‘Won’t You Be My Neighbor?’
In this biographical documentary about TV star Fred Rogers, filmmaker Morgan Neville ingeniously uses nostalgia as a tool to address a distressing modern dilemma: divisiveness. Adults who grew up watching “Mister Rogers’ Neighborhood” can’t help but be emotionally affected by the film’s revelatory archival footage, and yearn for the type of kindness and understanding Rogers preached with such a calm, soothing voice.
‘You Were Never Really Here’
A typically eccentric and intense Joaquin Phoenix is a man with a hammer, a traumatized veteran channeling his psychosis into a life as a freelance punisher of pedophiles. Writer/director Lynne Ramsay keeps us hovering for most of this lean, concise 89-minute film, bridging the gap between a gritty genre piece and something more poignantly ambiguous. Weak hearts need not apply.
MOST OVERRATED: ‘A Quiet Place’
Director/star John Krasinski’s execution of suspenseful moments is marvelous, especially during the terrifying childbirth sequence. I was engrossed for the whole of the movie, complicit in its manipulations. It’s a fun, tense watch, and it’s easy to see why it was such a hit. (We should be compelled to see what Krasinski will direct next.) But the concept just doesn’t hold up under scrutiny. I haven’t poked holes in a plot this much since M. Night Shyamalan’s similarly scary, flimsy “Signs.”
‘The Cloverfield Paradox’
Netflix broke the rules for the third in the “Cloverfield” anthology series. First, it announced the film during a Super Bowl commercial, and then debuted it as soon as the game ended. No marketing campaign, no social media blasts, no hype, nothing. Cue the praise: How exciting! How refreshing! Then, we actually watched it, realizing it was a dead-dumb “Alien” ripoff. And learned it used to be a movie called “God Particle,” which was retrofitted to be a prequel to 2008’s “Cloverfield” thanks to new footage edited in during post-production. It’s just sloppy.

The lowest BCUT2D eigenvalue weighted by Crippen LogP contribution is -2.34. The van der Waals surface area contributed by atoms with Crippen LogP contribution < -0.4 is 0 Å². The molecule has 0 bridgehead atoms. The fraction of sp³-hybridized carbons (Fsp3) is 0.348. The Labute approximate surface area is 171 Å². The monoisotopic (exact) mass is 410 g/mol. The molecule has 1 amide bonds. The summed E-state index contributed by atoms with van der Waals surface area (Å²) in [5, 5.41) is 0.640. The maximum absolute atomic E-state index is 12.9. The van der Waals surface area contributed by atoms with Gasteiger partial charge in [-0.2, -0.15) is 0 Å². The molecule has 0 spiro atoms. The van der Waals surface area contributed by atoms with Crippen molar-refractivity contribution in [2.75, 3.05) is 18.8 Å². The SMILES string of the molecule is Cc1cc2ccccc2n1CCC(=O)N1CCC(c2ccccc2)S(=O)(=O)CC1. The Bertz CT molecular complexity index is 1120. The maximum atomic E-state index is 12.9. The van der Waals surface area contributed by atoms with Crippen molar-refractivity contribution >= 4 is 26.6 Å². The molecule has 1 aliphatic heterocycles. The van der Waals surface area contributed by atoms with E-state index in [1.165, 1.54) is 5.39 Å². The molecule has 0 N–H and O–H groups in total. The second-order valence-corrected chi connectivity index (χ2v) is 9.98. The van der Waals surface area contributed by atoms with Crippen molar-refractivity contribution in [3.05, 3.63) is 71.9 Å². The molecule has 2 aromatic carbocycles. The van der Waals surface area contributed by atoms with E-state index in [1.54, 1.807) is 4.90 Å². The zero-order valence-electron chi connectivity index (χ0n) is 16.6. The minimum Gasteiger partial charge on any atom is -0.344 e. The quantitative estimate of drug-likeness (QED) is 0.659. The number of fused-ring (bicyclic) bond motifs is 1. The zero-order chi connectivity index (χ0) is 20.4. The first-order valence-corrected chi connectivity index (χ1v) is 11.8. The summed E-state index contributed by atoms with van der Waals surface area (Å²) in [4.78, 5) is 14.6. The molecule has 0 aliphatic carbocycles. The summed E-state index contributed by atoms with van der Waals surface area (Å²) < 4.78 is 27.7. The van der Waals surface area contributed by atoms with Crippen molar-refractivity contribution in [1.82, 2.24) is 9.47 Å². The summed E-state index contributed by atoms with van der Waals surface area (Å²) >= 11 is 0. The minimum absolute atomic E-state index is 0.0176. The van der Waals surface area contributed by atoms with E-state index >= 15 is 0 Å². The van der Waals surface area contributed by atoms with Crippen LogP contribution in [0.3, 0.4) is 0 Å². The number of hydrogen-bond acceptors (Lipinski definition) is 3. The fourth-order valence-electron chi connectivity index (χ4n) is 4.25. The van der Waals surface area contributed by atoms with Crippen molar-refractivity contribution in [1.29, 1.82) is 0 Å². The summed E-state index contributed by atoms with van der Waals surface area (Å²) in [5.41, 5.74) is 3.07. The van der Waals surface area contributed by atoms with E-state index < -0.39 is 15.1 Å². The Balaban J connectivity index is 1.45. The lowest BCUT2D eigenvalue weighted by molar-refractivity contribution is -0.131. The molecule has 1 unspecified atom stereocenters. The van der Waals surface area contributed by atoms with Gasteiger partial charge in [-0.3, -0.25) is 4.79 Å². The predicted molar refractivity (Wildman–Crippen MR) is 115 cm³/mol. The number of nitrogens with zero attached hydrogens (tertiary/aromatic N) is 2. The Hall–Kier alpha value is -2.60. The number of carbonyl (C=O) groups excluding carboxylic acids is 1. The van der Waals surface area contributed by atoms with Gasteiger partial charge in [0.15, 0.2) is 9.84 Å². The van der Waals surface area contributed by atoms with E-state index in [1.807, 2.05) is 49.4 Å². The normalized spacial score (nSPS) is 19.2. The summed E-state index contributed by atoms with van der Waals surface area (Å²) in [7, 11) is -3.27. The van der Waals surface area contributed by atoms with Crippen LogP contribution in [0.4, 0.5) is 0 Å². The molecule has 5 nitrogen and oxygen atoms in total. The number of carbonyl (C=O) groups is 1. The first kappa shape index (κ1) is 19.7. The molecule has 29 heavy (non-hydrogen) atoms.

Grisly fetish director Eli Roth helms a snarky remake of the 1974 genre-classic revenge thriller, with Bruce Willis in the Charles Bronson role. It’s an unfocused mess. The good: a couple of eye-widening moments of shocking violence that are provocative in all the ways a B-movie can challenge your sensibilities. The bad: everything else. It features a politically charged scene satirizing how easy it is to procure a gun in America; in direct ideological contrast, it also glorifies the idea that the world needs more people carrying guns. Make up your mind.
‘Fifty Shades Freed’
Of course this is terrible. What did you expect? A shocking departure from franchise precedent? It has all the substance of a 105-minute Audi commercial, all the story of a 105-minute Audi commercial, and is, essentially, a 105-minute Audi commercial. Don’t watch this movie; I might also go out on a limb and say don’t buy an Audi, either.
‘Pacific Rim Uprising’
No Guillermo del Toro, no go. The sequel to the inventive filmmaker’s “Pacific Rim” is a lot like the first, but less so on all fronts, including writing, direction, acting, action, excitement, suspense - you know, just the essential stuff that makes films interesting and memorable.
This disturbingly violent espionage thriller has two big hurdles that I couldn’t clear. One, it saddles Jennifer Lawrence with an impenetrable armored tank of a Russian accent blocking our access to her character, a ballet star-turned-deep-cover-spy. And two, a tone so grimly poker-faced, it teeters into camp comedy.
This Netflix exclusive isn't quite one of the worst movies of the year, but it’s certainly among the most disappointing. Those of us hoping “Moon” director Duncan Jones would return to sci-fi form after 2016’s awful “Warcraft” got a movie with style, but no substance.